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photo of the sun obscured by thick forest fire smoke

Sizzling Summers: Record Heatwaves and Wildfires Are the New Normal

July 2023 wasn't just the hottest month ever recorded—it's likely the warmest our planet has seen in a staggering 10,000 years

This summer, wildfire smoke, flooding, and soaring temperatures painted a harrowing picture across Canada and the globe. The escalating threat of climate change is no longer some far-off concept that will only affect our kids or our kids’ kids. 

From coast to coast, thick clouds of wildfire smoke blanketed the skies from May through July. 

By mid-2023, over 13 million hectares were scorched, making it the worst wildfire season in North American history. In Canada, wildfires affected all 13 provinces and territories.

Danny Blair, co-director of the Prairie Climate Centre at the University of Winnipeg, remarked to CBC News recently, “It’s been a wild ride.”

Photo of a helicopter dropping water on a forest fire in thick smoke.
Helicopter dumping water on forest fire in the Canadian Rockies. Darwin Wiggett | oopoomoo

The data speaks for itself.

Environment Canada senior climatologist Dave Phillips tallied up the number of hot and cold records across Canada and told CBC News, “If the climate was balanced, you’d have as many cold records as warm records,” 

But Canada saw 372 new hot-temperature marks this summer, compared to just 55 cold ones. 

According to Environment Canada, the Pacific Coast’s temperature rose between 2°C and 4°C while the Atlantic and Arctic coasts experienced an increase of 5°C from the average. 

When Halifax was inundated with three months’ worth of rain in a single day, roads were destroyed, power was cut, and people lost their lives.

And it wasn’t just Canada. 

According to the European climate monitoring organization, Copernicus,  July 2023 was Earth’s hottest month ever recorded, breaking the previous 2019 record by an alarming margin!

Samantha Burgess, deputy director of Copernicus, stressed the dire consequences of such records, highlighting the frequent and extreme events our planet now faces.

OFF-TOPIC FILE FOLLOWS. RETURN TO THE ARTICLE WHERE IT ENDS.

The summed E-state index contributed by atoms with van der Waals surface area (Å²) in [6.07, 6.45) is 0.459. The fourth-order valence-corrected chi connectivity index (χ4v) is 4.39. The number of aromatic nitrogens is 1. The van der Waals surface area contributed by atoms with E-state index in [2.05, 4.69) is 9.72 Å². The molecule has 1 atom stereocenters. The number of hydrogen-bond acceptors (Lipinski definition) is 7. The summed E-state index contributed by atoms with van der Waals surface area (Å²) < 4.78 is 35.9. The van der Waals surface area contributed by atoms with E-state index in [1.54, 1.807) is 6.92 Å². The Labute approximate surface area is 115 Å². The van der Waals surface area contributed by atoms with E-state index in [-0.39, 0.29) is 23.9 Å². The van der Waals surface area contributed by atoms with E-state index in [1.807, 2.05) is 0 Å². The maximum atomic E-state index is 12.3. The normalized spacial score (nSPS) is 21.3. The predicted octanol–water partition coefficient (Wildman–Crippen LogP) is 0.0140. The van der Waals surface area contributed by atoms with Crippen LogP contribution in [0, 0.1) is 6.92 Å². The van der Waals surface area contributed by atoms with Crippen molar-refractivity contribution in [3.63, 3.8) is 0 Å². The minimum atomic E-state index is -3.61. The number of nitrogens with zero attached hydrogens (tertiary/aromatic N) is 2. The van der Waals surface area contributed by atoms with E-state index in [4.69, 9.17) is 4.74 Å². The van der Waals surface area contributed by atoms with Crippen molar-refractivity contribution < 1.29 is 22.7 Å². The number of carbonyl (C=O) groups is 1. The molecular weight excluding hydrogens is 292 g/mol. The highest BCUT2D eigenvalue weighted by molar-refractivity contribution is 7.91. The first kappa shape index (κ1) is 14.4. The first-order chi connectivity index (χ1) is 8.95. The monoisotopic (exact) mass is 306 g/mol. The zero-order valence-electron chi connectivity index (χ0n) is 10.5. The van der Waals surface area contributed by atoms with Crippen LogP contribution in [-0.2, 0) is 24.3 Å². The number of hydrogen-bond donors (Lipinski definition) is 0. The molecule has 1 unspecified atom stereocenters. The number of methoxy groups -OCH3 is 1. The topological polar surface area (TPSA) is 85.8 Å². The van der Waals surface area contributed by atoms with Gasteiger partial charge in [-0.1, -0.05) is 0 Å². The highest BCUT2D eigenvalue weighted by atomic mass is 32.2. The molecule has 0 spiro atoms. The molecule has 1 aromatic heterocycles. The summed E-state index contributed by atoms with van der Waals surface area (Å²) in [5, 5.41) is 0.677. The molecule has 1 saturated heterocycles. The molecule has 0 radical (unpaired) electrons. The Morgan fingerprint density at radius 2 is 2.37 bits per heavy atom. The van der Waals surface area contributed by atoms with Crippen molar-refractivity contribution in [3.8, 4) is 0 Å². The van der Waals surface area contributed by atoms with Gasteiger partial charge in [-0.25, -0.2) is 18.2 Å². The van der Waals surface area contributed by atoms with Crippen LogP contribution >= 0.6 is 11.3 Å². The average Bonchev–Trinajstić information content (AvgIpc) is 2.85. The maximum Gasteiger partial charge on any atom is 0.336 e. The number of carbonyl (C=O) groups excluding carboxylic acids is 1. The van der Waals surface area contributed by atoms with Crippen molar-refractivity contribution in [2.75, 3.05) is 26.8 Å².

The global average temperature in July was 1.5 degrees Celsius (2.7 degrees Fahrenheit) warmer than pre-industrial times, reaching a threshold the nations vowed not to cross in the 2015 global climate agreement.

Graph of average world wide temperatures in July from 1940 to 2023
Globally averaged surface air temperature for all months of July from 1940 to 2023. Shades of blue indicate cooler-than-average years, while shades of red show years that were warmer than average. Credit: Copernicus/C3S/ECMWF.

“It’s a stunning record and makes it quite likely the warmest month on Earth in 10,000 years,” Stefan Rahmstorf, a climate scientist at the Potsdam Institute for Climate Research in Germa, told CTV News.

Climate scientist Friederike Otto from Imperial College of London pointed out the broader implications to CTV News: “We are living in a very different world, one that our societies are not adapted to live in very well.”

But hope is not lost. Recognizing these changes is the first step toward meaningful action. 

Danny Blair stated that the unsettling shifts in our environment aren’t just random extreme weather patterns: “This is screaming climate change. It’s the very thing we’ve been talking about for years.”

Canada and the rest of the world need to brace for more such anomalies and take action to slow heat-trapping carbon emissions significantly. 

As Dave Phillips, a senior climatologist with Environment Canada, succinctly put it: “What you see is what you’re going to continue to get.”

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